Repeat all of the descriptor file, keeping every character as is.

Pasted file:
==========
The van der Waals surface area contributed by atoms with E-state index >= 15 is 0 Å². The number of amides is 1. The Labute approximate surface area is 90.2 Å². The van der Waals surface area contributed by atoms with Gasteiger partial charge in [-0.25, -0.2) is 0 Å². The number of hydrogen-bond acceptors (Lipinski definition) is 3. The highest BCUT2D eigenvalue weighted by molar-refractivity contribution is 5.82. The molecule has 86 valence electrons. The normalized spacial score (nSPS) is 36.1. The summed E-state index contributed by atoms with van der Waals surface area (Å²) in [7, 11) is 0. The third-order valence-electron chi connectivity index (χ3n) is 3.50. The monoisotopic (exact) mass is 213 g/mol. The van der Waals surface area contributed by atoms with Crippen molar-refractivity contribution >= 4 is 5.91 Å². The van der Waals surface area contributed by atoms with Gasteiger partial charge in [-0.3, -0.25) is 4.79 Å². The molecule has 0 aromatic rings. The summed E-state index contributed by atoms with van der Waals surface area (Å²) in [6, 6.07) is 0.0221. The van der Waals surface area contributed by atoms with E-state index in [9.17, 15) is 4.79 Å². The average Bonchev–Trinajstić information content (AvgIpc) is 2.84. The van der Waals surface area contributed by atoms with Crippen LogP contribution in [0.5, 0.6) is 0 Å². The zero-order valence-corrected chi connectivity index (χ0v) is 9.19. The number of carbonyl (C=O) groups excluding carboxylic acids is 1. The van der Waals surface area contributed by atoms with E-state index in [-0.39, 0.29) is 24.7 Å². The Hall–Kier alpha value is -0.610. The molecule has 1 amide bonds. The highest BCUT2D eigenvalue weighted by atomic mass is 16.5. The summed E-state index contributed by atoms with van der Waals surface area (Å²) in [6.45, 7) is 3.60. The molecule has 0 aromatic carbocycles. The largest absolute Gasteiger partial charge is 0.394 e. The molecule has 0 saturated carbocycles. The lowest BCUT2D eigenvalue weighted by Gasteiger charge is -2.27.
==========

The van der Waals surface area contributed by atoms with E-state index >= 15 is 0 Å². The number of amides is 1. The Labute approximate surface area is 90.2 Å². The van der Waals surface area contributed by atoms with Gasteiger partial charge in [-0.25, -0.2) is 0 Å². The number of hydrogen-bond acceptors (Lipinski definition) is 3. The highest BCUT2D eigenvalue weighted by molar-refractivity contribution is 5.82. The molecule has 86 valence electrons. The normalized spacial score (nSPS) is 36.1. The summed E-state index contributed by atoms with van der Waals surface area (Å²) in [7, 11) is 0. The third-order valence-electron chi connectivity index (χ3n) is 3.50. The monoisotopic (exact) mass is 213 g/mol. The van der Waals surface area contributed by atoms with Crippen molar-refractivity contribution >= 4 is 5.91 Å². The van der Waals surface area contributed by atoms with Gasteiger partial charge in [-0.3, -0.25) is 4.79 Å². The molecule has 0 aromatic rings. The summed E-state index contributed by atoms with van der Waals surface area (Å²) in [6, 6.07) is 0.0221. The van der Waals surface area contributed by atoms with E-state index in [9.17, 15) is 4.79 Å². The average Bonchev–Trinajstić information content (AvgIpc) is 2.84. The van der Waals surface area contributed by atoms with Crippen LogP contribution in [0.5, 0.6) is 0 Å². The zero-order valence-corrected chi connectivity index (χ0v) is 9.19. The number of carbonyl (C=O) groups excluding carboxylic acids is 1. The van der Waals surface area contributed by atoms with E-state index in [-0.39, 0.29) is 24.7 Å². The Hall–Kier alpha value is -0.610. The molecule has 1 amide bonds. The highest BCUT2D eigenvalue weighted by atomic mass is 16.5. The summed E-state index contributed by atoms with van der Waals surface area (Å²) in [6.45, 7) is 3.60. The molecule has 0 aromatic carbocycles. The largest absolute Gasteiger partial charge is 0.394 e. The molecule has 0 saturated carbocycles. The lowest BCUT2D eigenvalue weighted by Gasteiger charge is -2.27.